I returned home to Toronto after nearly a year away and wasn't quite ready to end the adventure, so I bought a one-way ticket to Vancouver and started a new life on the west coast.
Foot in the Door
After sending out about a dozen resumes and introductory cover letters to music companies all over Canada, I received two replies: one from a music supervisor I admired for her work on the L Word, and another from a composer agent who was serendipitously looking to expand his team. A three hour coffee meeting later, I got my start in the music business, working as an associate agent for Canadian composers.
During my time at the agency, I helped rebrand the company to become more global in scope, started up a new music licensing division to accommodate the new recording artists on our roster, acted as a music licensing agent (researched productions, compiled demos, negotiated license fees and publishing rights), and assisted the President with daily operations. It was a small team, but a lean team, and I got to be involved in everything from representing clients at film festivals and managing the website, to designing brochures and setting up our new project management software.
In 2011, I returned to academia to pursue a second B.A. in Communication Studies at York University, with a focus on critical technology studies and user experience. During my studies, I worked as a freelance web designer and content strategist for music companies and creators. The following summer, I secured an internship at the Canadian Independent Music Association and spent my time conducting research and drafting formal comments and interventions to the CRTC on behalf of the Canadian independent music sector and its stakeholders, namely independent music artists, labels and publishers. At the end of my internship, I was offered a position with a national music funding agency (FACTOR) to manage their communications department; I accepted the position and completed my studies part-time in the evenings.
During my time at FACTOR, I oversaw the development of a new digital distribution system for FACTOR-funded music; the production of two promotional videos in support of a new campaign to raise awareness of FACTOR-funded success stories; the creation of a comprehensive social media strategy; and the user interface design for their new website and online application system. It was the latter experience that opened my eyes to the field of user experience and gave me the confidence to shift my career focus. When the website project was over and my role primarily returned to communications strategy, I left my position and devoted the next six months to strengthening my skills in user experience and user interface design.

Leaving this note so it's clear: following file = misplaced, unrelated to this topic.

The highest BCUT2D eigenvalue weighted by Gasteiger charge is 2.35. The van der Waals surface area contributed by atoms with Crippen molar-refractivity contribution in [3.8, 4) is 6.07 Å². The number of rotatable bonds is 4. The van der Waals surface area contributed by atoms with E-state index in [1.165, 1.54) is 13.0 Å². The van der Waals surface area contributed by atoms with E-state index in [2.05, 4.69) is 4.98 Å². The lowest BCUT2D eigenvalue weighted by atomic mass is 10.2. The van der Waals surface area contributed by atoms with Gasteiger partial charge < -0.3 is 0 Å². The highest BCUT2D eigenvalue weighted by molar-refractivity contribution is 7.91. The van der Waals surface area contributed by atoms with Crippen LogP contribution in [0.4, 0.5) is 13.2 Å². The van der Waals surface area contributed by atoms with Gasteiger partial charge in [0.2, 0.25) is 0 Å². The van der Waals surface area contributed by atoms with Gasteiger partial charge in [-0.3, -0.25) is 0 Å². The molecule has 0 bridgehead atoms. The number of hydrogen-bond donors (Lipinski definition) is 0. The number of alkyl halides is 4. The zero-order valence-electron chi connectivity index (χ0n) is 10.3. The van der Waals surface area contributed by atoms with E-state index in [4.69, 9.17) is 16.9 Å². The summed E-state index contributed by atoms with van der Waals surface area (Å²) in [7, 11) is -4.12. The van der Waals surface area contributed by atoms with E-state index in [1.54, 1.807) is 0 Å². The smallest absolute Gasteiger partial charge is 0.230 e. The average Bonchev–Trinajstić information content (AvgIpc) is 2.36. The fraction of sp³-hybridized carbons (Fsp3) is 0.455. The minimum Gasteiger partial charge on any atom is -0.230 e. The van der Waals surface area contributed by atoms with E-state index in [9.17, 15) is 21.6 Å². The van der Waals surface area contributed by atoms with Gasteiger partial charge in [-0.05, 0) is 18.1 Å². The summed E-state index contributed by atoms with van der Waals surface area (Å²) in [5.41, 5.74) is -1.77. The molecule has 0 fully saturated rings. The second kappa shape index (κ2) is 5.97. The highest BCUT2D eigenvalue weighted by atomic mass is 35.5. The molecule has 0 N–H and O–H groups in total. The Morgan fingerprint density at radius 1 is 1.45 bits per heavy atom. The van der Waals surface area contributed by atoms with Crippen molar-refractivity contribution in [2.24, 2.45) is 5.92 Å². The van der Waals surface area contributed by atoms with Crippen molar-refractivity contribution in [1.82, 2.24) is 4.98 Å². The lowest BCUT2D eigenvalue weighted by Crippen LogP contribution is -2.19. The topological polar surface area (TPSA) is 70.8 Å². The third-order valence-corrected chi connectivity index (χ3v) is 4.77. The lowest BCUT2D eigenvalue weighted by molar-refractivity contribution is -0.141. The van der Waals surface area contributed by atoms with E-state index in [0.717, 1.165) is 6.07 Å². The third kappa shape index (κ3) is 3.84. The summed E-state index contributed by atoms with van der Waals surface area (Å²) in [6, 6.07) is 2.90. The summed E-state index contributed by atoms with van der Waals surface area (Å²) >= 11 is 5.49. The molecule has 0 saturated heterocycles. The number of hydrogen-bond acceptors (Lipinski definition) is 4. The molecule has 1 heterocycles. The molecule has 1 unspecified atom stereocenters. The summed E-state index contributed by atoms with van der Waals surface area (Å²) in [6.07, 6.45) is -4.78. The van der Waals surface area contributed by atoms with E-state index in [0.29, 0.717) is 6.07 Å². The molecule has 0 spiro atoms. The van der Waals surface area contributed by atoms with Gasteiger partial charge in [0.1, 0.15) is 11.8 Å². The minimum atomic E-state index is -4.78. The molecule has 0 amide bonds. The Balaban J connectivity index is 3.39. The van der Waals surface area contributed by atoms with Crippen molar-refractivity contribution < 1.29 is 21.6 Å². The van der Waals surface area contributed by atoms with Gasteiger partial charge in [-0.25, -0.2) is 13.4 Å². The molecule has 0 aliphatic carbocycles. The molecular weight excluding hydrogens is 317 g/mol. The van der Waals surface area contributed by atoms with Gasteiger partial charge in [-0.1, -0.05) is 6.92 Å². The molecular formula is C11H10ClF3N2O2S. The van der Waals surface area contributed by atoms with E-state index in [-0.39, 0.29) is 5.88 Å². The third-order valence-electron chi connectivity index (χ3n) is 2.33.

Learning & Leading Design
My path to a career in design has been somewhat circuitous, but it ultimately helped me become a more self-aware and empathetic designer.
In 2014, I completed my Honors BA in Communication Studies (summa cum laude) at York University after several arduous years of combining full-time work with part-time studies. During my final year at York, I furthered my skills in human-centered design through the development of an interactive prototype for a Web application geared toward helping students discover the right funding, training, and experience to help launch their careers. If you're interested in viewing the results of my study or reading my honors thesis entitled, A User-Centered Design Solution to the Education-Jobs Gap, click here to access the full PDF.
I started out as a product designer working on the redesign of a cloud-based content experience platform for marketers. I had the opportunity to work end-to-end on the Web application and hone my skills as "generalist." In 2014, we immigrated to the U.S. and I received an offer to join the Card design team at Capital One, which had just acquired Adaptive Path—a consultancy for which I had great admiration. I was the third designer hired to support Capital One's "Card" line of business, which grew to over 70 designers by the time I left to join Capital One Labs. I was mostly involved in responsive Web application design, but as the team grew and my passion for people management became known, I was quickly provided with the opportunity to manage a small team of junior designers split between our McLean and Richmond, Virginia offices. Capital One's design team grew strictly from professional recruiting, and given my connections with Carnegie Mellon and my passion for higher education, I took the initiative to develop a two-year rotational program for new graduates alongside a member of our campus recruiting team. The result is detailed here and came to be known as DDP—the Design Development Program. I later led recruiting for the first cohort of new grads to the program, which involved traveling to campuses at top design schools across the country, public speaking, interviewing, and being an ambassador for life as a designer at Capital One.
After delivering a PAM talk in front of 400 colleagues and executives at Capital One Headquarters in 2015, I was searching for a new team that would provide me with the opportunity to work on experimental research involving the creation of a new KPI centered on subjective wellbeing. And thus began my time at Capital One Labs in Arlington, VA alongside some of the most talented design, tech, and data science talent Capital One has to offer.
Over the years, I grew increasingly interested in service design because it encourages holistic thinking and collaboration. I like taking a step back to make sense of all the interconnected aspects of an experience, while also working with cross-functional teams to rethink and redesign these experiences to be more human-centered and aligned with organizational goals and values. I enjoy working on projects end-to-end and getting involved in everything from ethnographic research to synthesis, ideation, prototyping, evaluation, iteration, design, analysis, and socialization.